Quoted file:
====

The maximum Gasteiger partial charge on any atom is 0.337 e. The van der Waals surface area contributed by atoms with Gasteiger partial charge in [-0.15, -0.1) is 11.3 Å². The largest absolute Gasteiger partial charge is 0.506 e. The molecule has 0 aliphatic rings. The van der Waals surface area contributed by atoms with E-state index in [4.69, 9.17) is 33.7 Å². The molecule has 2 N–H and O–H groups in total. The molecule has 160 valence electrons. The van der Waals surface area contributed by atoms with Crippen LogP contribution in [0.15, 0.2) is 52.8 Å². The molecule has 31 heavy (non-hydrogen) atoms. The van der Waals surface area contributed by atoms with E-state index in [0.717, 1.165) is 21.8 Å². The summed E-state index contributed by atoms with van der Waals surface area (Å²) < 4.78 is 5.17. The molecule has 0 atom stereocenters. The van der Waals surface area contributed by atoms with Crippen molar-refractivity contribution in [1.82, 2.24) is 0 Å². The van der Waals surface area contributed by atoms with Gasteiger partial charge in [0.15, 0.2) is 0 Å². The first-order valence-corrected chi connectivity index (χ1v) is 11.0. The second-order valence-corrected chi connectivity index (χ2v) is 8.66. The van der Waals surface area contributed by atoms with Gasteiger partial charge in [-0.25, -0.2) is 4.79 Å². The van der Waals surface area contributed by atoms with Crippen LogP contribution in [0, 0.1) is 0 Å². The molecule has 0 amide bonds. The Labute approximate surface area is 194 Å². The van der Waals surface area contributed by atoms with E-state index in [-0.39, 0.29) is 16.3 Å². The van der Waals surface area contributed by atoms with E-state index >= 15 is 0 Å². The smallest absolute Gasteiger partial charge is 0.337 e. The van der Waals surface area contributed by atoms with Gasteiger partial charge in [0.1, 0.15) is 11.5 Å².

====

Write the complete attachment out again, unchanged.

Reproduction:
The maximum Gasteiger partial charge on any atom is 0.337 e. The van der Waals surface area contributed by atoms with Gasteiger partial charge in [-0.15, -0.1) is 11.3 Å². The largest absolute Gasteiger partial charge is 0.506 e. The molecule has 0 aliphatic rings. The van der Waals surface area contributed by atoms with E-state index in [4.69, 9.17) is 33.7 Å². The molecule has 2 N–H and O–H groups in total. The molecule has 160 valence electrons. The van der Waals surface area contributed by atoms with Crippen LogP contribution in [0.15, 0.2) is 52.8 Å². The molecule has 31 heavy (non-hydrogen) atoms. The van der Waals surface area contributed by atoms with E-state index in [0.717, 1.165) is 21.8 Å². The summed E-state index contributed by atoms with van der Waals surface area (Å²) < 4.78 is 5.17. The molecule has 0 atom stereocenters. The van der Waals surface area contributed by atoms with Crippen molar-refractivity contribution in [1.82, 2.24) is 0 Å². The van der Waals surface area contributed by atoms with Gasteiger partial charge in [0.15, 0.2) is 0 Å². The first-order valence-corrected chi connectivity index (χ1v) is 11.0. The second-order valence-corrected chi connectivity index (χ2v) is 8.66. The van der Waals surface area contributed by atoms with Gasteiger partial charge in [-0.25, -0.2) is 4.79 Å². The van der Waals surface area contributed by atoms with Crippen LogP contribution in [0, 0.1) is 0 Å². The molecule has 0 amide bonds. The Labute approximate surface area is 194 Å². The van der Waals surface area contributed by atoms with E-state index in [-0.39, 0.29) is 16.3 Å². The van der Waals surface area contributed by atoms with E-state index >= 15 is 0 Å². The smallest absolute Gasteiger partial charge is 0.337 e. The van der Waals surface area contributed by atoms with Gasteiger partial charge in [0.1, 0.15) is 11.5 Å².